Stitched up Samantha asked – How do you wear a hat without looking and feeling silly? It’s an interesting question! At one time everyone in the UK wore a hat, at least when they were out. Why has the hat fallen out of use? Today I am going to have a quick look at the history of the hat as it was actually worn in Great Britain (rather than by fashion models and film stars). Most of these photographs were taken close to where I live now and I recognise some of the settings.
Modern history of the hat
1900-1914 The Art Nouveau S-shaped fashion required a large hat to top off the look. These images were taken in London in 1905-06. These wonderful hats got larger and larger until, in 1911 they came out as far as the shoulder. The cyclist is having a little trouble with her hat – hat pins from this period are often very beautiful as well as functional in keeping the hat attached to the up-dos of the day. I love these evocative photographs and practical but elegant outfits.
First world war
The war altered fashion in the sense that it changed the political and economic role of women. Hairstyles became simpler as did the hats. Too much ostentation was frowned upon. Practical outfits became more fashionable. The skirts were much shorter, showing the ankle and some leg, and women even wore trousers for work. Many outfits were just men’s wear with a slight twist – the police officers wear ties and jackets, but with skirts instead of trousers. The hats are similar to men’s. The picture of men queueing to join the forces shows how at this time all men wore hats – the different styles denoting different class backgrounds. As you can see, the relatively well to do women going to see a film at the end of the war are all wearing hats. The older lady is wearing a very dated outfit, whereas the younger women all wear large brimmed everyday hats. One younger woman is experimenting with a short brimmed hat that is about to become fashionable.
In the 1920s the youthful look became fashionable. The smaller cloche (bell shaped) hat now had its day, as the crown grew to cap the head entirely. For the first time women began to dress in more “masculine” shapes, wearing their hair short and choosing hats with very small brims. I really love these 1920s cloche hats and would happily wear one today. The rule in the 1920s was never to leave the house without the head covered, and these low fitting hats required the wearer to look out from under the brim, appearing rather haughty and independent.
In 1936 people did their Christmas shopping in hats. All the ladies and children are wearing hats. Brims are back to reveal longer, curly hair, and to create a slightly masculine look of a fedora, with a tailored suit or coat.
While I love all historic hat styles I am particularly taken with the 1940s, when hats were still de rigeur but there was lots of experimentation and fun. There was less conformity in terms of style and people were happy to experiment. Due to the restrictions of wartime hats were a vital method of introducing individuality and style. Not everyone was a dressmaker but most could change the trimming on a hat. And those that could sew were able to make hats from the offcuts and non-rationed materials. In fact hat materials were not rationed. Now people would use feathers, veils and bows to create an individual look.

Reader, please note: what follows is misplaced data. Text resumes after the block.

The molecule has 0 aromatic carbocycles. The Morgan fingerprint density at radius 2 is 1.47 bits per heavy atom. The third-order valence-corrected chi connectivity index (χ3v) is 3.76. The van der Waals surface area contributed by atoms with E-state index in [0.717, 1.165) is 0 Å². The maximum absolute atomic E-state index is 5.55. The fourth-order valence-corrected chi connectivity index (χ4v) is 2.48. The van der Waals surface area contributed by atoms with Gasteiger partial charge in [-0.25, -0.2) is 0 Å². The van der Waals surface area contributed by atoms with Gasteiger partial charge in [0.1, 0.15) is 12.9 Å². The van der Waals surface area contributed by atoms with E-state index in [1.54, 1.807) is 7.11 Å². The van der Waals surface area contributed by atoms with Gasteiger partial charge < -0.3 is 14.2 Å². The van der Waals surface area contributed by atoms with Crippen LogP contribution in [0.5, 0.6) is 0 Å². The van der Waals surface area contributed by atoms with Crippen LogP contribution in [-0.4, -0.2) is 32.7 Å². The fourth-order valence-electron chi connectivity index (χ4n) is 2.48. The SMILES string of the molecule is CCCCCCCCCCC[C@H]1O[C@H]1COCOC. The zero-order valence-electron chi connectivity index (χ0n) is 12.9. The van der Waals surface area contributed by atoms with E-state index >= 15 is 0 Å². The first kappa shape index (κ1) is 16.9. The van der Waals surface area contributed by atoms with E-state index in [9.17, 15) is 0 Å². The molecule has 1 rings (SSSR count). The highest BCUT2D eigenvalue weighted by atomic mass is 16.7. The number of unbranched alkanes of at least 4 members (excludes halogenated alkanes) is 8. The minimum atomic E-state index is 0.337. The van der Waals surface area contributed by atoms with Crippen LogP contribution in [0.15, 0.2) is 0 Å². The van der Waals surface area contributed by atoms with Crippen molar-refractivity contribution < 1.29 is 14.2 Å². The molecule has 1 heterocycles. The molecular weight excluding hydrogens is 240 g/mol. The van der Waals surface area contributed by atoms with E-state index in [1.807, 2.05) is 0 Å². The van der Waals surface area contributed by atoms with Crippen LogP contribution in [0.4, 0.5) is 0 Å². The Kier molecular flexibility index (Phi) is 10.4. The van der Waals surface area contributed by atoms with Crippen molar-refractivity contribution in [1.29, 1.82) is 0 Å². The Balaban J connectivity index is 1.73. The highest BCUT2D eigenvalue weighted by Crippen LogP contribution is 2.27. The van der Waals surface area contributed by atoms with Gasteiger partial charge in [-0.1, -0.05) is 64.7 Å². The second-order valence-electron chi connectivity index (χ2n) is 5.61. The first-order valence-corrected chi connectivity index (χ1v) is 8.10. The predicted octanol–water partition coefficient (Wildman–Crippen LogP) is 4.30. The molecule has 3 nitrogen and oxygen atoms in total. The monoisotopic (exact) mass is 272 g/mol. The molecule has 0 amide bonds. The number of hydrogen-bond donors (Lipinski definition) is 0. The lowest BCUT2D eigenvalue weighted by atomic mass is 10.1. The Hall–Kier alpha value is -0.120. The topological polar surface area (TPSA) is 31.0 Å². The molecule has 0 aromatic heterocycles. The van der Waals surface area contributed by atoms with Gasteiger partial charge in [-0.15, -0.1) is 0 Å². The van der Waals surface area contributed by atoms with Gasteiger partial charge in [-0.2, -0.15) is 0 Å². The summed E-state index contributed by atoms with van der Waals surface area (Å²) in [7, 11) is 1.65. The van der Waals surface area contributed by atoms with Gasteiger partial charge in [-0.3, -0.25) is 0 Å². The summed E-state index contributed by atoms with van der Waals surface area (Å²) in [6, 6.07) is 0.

Here are some images from 1950s Oxford street. At first I thought they were the same group of three with their similar permed hair styles, their shawl collars and handbags. But all we are seeing is a fashion or a uniform way of dressing to shop in cold, damp London. While we often believe that hats were still being worn after the Second World War they were not, in general. Designers worked with milliners to create a look, and the envelop art often suggests a hat, now women were free to please themselves and they did not generally bother with a hat. More women were working and they perhaps had less time to work on their “look”, although a higher disposable income meant they could buy more clothes. During the 1960s the hair became much more a focus of attention with backcombed beehive shapes, and elaborate fuller hair dos, sometimes supported by hairpieces and wigs.
Since then hats are no longer a necessary item for men and women. Now they are either practical or a luxury. Sam’s concern about looking “faintly ridiculous” arises from the fact that hats are not the norm any more, haven’t been for a generation or more. But the opportunity to wear something beautiful near your face, that complements and brings your outfit together, should be seized. For drama and glamour I don’t think there is anything to beat a hat. Here are a few images from the V&A which often has fabulous exhibitions of vintage hats. Which is your favourite, and would you ever wear one?